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Ruby M. Cusack


Female Photographers

 A photograph of one young girl by Jane Wilson shows her holding a badminton racket and birdie.
 On back of photo is written  “Taken by Mrs Wilson who was Jane Fleet in Chatham 1865"

                                                                           Provincial Archives of NB     MC 1055-MS26-E1-4W


For my Birthday Aunt Ethel gave me a roll of film for Mum’s Brownie box camera with a note attached that it included getting the film developed.

As soon as the film was loaded into the camera, I rushed outside to take the twelve pictures.

It seemed to be a long week as I waited to see the results of my first attempt at photography.

When Saturday finally arrived, my hand was shaking with excitement, as I opened the envelope that Aunt Ethel handed me. As I took out the first picture, it was blurred which meant I must have moved the camera when I snapped the picture but the others were nice and clear.

I rushed into the kitchen and announced that I was going to be a photographer and have my own studio when I grew up. My bubble of happiness broke when Dad said, "Only men were photographers.

In fact when I read an article by Josh Green in the 2017 Fall Issue of Silhouettes, published by the Associates of the Provincial Archives of New Brunswick, I found out recent research has revealed that at least a few New Brunswick ladies practiced the “men-only” trade of photography over 150 years ago!”

The earliest female photographer for whom there are extant examples of her work is likely Jane Wilson. Born Jane Flett of Nelson, NB, she married William Wilson in 1855 in Miramichi, and the two lived between Washington, Minnesota, and New Brunswick over the ensuing decades.”

By 1865, she advertised her services as a photographer in the Chatham, NB, directory, and took out ads in “The Chatham Gleaner” with one stating, “Photographs! Photographs. Mrs. J. Wilson, late of the United States, begs leave to announce to the Ladies and Gentlemen of Miramichi that she has taken rooms above the store of Mr Arthur Wright, in Chatham, where she is prepared to take Photographs, Ferreotypes, and Melaneotypes, in the very latest style of the art. The price will be moderate, and no pictures charged for, unless satisfactory to the owner.”

Jane Wilson may have learned photography, in Chatham or Newcastle from a man named Aaron Sproul who had been advertising a bit in the Chatham Gleaner and elsewhere. He placed an ad in that paper on 19 August 1864, about six months before Wilson’s career in Chatham began. In his ad, Sproul, giving his address as Newcastle, notified the public of his leaving the photographic trade in this way: “A Great Bargain: The Subscriber will Sell his SALOON and Fit Out for Photographing and Ambrotyping, and Stock enough to take Thirty Pounds worth of Pictures, and instructions in the Art if required for Fifty Pounds. Any person wishing to purchase, will do well to call at the Saloon, and satisfy themselves that it is a good investment”.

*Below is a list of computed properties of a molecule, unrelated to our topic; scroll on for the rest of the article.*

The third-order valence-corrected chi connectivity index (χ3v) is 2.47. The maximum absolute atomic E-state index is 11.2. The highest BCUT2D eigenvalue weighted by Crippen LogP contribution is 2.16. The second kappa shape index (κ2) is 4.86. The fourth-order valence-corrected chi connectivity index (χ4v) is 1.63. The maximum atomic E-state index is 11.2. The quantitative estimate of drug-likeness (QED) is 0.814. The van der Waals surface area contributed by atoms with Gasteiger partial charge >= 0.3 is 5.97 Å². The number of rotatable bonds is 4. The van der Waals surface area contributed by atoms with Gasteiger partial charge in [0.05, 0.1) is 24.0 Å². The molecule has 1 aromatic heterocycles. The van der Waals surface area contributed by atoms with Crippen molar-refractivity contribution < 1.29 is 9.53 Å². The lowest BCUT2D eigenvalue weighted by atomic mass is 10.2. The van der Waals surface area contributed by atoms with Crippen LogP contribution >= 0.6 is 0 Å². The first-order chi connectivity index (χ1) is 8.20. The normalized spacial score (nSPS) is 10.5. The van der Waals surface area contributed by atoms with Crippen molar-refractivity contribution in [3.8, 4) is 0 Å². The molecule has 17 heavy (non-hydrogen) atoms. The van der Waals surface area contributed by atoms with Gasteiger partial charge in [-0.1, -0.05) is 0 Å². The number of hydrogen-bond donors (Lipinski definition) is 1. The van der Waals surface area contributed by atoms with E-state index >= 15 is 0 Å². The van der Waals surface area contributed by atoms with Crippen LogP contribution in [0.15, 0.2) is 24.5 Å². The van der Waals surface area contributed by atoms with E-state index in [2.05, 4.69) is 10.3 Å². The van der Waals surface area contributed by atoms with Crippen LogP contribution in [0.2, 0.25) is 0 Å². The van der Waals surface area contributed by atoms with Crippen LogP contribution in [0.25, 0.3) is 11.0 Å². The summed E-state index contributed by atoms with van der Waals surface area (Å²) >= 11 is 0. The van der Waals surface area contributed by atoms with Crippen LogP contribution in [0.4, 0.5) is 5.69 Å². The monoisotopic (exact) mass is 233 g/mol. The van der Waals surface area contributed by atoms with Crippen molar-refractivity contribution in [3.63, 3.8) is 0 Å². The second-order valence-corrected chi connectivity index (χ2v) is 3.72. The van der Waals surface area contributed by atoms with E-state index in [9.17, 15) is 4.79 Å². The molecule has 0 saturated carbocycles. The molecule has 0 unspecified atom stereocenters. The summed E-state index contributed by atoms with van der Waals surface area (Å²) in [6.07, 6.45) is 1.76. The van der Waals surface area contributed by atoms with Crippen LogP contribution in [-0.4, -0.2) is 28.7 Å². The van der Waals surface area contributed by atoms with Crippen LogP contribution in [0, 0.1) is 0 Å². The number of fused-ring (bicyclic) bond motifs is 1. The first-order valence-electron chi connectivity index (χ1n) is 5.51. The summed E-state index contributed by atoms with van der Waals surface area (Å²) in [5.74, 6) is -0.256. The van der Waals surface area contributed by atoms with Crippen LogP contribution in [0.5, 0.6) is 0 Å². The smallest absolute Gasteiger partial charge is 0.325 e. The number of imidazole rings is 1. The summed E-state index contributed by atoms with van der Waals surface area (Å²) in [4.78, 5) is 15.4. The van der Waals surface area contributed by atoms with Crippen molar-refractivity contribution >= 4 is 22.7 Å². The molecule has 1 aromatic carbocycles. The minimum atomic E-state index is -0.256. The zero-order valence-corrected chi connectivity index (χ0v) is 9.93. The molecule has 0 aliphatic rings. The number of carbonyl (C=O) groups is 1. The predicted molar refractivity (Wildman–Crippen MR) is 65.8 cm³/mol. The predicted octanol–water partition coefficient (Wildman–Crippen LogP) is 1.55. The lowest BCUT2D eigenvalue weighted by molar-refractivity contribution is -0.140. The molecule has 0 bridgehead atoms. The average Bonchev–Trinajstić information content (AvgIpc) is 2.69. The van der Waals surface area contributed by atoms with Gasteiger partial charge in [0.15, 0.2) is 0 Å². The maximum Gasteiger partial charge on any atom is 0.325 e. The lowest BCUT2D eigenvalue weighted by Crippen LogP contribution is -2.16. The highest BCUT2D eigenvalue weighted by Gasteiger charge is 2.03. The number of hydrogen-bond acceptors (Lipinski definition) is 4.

Wilson may well have taken up Sproul’s stock, trade, and perhaps his offer of “instructions in the Art”.

Her “melaneotypes” are today known as ambrotypes - positive images on glass, often presented in a folding case.

The subjects of Wilson’s photos are unidentified and the only link to Wilson is that each bears pencil inscriptions on the back which explain that they were taken by “Mrs. Wilson” in Chatham. They are in the older style of carte-de-visite portraiture in that they are full-body portraits and, at least one of them features slight tinting of the cheeks of one of the ladies.

A.B. Vining was another early NB photographer, active in Chatham, Fredericton, and Saint John in the late 1840s, and it was his wife who could be credited as the first woman working in the photographic trade in New Brunswick. Although she does not appear to have been a photographer herself,  she apparently coloured daguerreotypes.

Miss Emma J. Whitlock seems to have been one of NB’s other earliest female photographers. Born about 1843, she was the daughter of St. Andrews attorney, Samuel H. Whitlock, and Margaret Whitlock.

In the 1867 Hutchinson directory she advertised a photography studio on William Street in St. Andrews. Emma died at the age of 46 in 1890 of pneumonia at her brother's residence on Water Street.

One of New Brunswick’s best-known 20th century photographers, Madge Smith of Fredericton, sold hand-coloured photographs throughout much of her professional career and likely worked as a colourist at Harvey Studios before she opened her own shop. Smith’s collection of 1,275 negatives is held by the Provincial Archives of NB where it is entitled P120 Madge Smith photographs.

Ladies in photography often were somewhat hidden figures – photographers themselves often had their studio named stamped or embossed on their work, particularly post-1860, colourist/hand tinters were not commonly recognized for their work. Hand tinting was not exclusively “women’s work”, but it was likely predominantly carried out by women artists, in New Brunswick, at least.

By the way, the first practical photographic process, the daguerreotype, was introduced to the world in January 1839 by Louis-Jacques-Mandé Daguerre at the French Académie des Sciences in Paris.

The next time you say “CHEESE” for the camera remember that some photographs were preserved on tin since 1839. Many of these tintypes may be found in a family album. Furthermore ladies hand tinted photos long before coloured digital photos were even thought of.